“What exactly do you mean by ‘willful disdain’, Mrs. Johnson?”

“Well, I mean that he goes out of his way to disrespect me.” She glanced over at the subject of their discussion, but he was looking at his feet. “He leaves his dirty clothes on the floor. On the floor! Can you believe that? It doesn’t matter if it’s socks, shirts or even underpants, he just leaves it lying there. And he never puts toilet paper on the roll when it runs out. You think that would kill him?”

Dr. Denard drew a few squiggles and circles on his notebook as she spoke.

“And he never compliments me. I can’t remember the last time he told me that he liked my outfit.”

“You look nice today, dear.”

“You see that? He’s being a smart aleck while I’m trying to take this seriously. I happen to know he hates this outfit. He said I looked like a creamsicle. You know, those popsicles that are vanilla on the inside and orange sherbet on the outside?”

Dr. Denard quickly doodled a palm tree as he stifled a laugh.

“When did I say that?”

“Three years ago, when I was trying to decide what to wear to my bridge club?”

“I don’t remember that, but I might have said it was a bit too much orange.”

“You see, Dr. Denard? He doesn’t even care how it makes me feel. And another example? I got my hair styled two weeks ago and he hasn’t even noticed yet. Two weeks! See? See how he’s looking at me? He’s shocked. He had no idea.”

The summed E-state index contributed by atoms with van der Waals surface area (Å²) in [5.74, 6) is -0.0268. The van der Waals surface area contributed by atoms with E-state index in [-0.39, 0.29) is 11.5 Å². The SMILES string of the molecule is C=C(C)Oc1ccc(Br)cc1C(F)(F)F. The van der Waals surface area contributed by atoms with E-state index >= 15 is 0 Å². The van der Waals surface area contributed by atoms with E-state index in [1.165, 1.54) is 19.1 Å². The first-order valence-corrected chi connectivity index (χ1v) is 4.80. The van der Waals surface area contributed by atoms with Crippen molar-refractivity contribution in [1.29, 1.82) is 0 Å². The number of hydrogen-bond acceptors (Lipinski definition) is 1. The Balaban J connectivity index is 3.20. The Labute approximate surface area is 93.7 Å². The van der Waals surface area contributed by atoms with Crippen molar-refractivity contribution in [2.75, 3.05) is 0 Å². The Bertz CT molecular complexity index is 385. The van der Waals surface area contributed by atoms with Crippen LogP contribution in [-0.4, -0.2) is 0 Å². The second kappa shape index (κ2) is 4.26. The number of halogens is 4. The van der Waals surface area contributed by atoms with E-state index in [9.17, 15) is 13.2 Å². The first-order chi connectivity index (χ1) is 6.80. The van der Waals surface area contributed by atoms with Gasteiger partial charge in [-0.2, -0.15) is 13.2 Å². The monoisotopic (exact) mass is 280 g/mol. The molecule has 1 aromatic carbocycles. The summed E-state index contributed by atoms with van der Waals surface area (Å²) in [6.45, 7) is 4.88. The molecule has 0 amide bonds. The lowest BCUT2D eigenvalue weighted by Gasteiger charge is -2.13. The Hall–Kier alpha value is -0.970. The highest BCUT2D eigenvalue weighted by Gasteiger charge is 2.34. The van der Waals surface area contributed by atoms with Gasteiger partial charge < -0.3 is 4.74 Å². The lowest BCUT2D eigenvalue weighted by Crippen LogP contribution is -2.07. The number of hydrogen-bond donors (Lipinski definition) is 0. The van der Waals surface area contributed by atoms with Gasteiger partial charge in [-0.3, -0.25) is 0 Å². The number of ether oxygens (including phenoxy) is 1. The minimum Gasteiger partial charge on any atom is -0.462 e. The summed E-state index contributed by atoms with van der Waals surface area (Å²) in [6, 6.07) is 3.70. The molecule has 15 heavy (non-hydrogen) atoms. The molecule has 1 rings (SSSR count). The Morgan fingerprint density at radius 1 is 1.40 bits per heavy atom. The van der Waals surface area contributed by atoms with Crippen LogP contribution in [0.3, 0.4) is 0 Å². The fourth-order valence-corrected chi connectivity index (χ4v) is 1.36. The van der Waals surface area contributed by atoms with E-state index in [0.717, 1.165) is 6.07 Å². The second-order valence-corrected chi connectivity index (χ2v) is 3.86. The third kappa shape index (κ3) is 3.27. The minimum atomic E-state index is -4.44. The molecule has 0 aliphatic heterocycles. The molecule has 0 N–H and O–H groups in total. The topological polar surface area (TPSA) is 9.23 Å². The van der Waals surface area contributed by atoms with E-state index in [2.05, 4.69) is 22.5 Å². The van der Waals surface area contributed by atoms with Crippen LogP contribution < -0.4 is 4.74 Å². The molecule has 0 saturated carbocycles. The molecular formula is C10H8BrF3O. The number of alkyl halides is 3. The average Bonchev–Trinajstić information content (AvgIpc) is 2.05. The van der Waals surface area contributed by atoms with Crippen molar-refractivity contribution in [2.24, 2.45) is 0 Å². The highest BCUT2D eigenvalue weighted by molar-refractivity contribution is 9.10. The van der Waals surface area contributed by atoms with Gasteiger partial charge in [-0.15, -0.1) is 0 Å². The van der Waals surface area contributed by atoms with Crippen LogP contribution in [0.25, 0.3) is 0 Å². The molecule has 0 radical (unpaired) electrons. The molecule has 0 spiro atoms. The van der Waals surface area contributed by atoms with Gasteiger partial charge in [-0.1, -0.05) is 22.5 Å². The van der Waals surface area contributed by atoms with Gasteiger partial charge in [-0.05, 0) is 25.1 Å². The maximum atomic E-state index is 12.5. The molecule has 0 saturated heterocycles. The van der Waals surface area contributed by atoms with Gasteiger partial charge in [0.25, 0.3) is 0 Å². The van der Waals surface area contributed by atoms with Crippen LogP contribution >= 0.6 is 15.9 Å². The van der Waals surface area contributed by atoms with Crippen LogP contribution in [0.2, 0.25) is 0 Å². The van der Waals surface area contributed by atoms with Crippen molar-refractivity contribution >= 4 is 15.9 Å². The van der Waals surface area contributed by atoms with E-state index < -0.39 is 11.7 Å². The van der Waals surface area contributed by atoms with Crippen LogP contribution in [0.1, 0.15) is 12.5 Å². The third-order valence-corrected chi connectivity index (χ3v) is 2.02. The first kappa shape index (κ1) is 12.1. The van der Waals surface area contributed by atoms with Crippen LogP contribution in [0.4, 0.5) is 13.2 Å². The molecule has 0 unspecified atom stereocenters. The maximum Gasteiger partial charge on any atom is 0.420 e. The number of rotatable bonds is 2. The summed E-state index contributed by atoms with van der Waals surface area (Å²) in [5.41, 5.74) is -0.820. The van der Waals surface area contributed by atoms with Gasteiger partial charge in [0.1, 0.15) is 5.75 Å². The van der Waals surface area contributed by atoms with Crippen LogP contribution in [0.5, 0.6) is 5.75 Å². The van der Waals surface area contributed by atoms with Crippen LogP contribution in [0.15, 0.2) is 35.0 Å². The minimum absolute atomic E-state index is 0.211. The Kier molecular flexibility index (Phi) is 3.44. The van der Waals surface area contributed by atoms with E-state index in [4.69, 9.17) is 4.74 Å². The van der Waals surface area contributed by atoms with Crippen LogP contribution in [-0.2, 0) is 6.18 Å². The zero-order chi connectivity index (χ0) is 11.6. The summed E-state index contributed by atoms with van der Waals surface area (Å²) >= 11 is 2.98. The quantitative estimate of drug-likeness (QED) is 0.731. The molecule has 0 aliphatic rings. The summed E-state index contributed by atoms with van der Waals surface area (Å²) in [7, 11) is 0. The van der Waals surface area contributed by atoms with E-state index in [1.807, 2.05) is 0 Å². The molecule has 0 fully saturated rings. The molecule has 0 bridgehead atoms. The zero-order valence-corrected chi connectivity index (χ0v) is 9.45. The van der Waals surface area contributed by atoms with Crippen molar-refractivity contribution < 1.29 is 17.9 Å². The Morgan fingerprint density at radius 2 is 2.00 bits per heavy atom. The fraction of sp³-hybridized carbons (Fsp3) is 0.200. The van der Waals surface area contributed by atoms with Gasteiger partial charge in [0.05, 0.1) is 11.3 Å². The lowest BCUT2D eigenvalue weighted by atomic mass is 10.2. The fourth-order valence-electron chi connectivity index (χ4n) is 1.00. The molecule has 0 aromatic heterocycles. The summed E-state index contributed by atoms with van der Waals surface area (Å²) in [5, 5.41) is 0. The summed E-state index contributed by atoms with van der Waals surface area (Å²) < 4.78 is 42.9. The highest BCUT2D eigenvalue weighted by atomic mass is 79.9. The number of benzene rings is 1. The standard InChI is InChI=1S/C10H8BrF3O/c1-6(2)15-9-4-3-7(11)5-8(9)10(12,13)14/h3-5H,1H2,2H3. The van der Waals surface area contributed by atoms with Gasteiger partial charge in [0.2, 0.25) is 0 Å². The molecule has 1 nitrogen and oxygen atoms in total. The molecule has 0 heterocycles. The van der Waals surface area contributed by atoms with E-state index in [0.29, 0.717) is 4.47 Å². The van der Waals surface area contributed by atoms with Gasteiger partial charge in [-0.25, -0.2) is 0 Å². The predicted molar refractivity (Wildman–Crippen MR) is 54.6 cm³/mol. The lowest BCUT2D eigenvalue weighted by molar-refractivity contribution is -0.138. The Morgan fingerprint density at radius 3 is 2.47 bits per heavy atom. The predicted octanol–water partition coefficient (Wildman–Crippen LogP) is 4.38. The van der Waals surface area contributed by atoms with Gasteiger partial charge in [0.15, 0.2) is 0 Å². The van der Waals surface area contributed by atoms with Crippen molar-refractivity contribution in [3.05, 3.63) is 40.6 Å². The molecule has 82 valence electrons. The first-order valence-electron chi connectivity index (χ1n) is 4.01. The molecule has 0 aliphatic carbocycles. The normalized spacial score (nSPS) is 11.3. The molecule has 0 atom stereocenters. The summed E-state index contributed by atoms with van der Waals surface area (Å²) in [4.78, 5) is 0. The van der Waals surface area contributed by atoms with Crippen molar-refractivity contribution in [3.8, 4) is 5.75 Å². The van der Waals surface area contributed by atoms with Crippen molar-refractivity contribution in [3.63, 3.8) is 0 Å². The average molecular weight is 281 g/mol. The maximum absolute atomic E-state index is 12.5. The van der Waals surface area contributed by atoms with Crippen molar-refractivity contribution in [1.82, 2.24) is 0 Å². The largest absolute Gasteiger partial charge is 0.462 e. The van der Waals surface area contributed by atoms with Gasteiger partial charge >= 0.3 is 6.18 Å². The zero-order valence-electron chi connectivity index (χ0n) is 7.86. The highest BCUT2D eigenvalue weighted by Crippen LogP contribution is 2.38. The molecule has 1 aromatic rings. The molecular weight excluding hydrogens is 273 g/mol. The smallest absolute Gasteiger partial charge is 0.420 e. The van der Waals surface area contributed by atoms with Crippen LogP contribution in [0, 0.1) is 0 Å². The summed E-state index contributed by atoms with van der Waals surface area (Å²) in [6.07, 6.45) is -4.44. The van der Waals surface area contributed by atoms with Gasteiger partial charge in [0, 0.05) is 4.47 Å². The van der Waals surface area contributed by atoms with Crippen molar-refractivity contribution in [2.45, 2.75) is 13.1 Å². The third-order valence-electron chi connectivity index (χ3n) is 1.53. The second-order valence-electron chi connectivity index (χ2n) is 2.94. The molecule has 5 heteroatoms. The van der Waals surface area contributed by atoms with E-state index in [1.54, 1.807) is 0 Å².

“How much did that cost?”

“Is that all you have to say? Trying to change the subject are you?”

Dr. Denard drew a heart with an arrow passing through. Realizing there had been a few moments of silence, he pointed with his pencil as he spoke. “Well, Mr. Johnson, what do you have to say about all of this?”

“Nothing really.”

“Nothing? You don’t have anything to say? See, Dr. Denard? This is what I have to live with. It’s beyond ridiculous.”

Dr. Denard drew a bow and string, turning his heart into a balloon. “So why did you come to marriage counseling, Mrs. Johnson? What is it that you would like to accomplish with these sessions?”

“I want you to fix him!”

“Fix him?”

“Yes, we can’t go on like this. Something has to change.”

Dr. Denard closed his notepad and placed it in his lap. “Well, if you mean for me to ‘fix’ him in the sense that people take dogs or cats to the vet to be ‘fixed’, I’d say you’ve already done a fine job of that yourself.”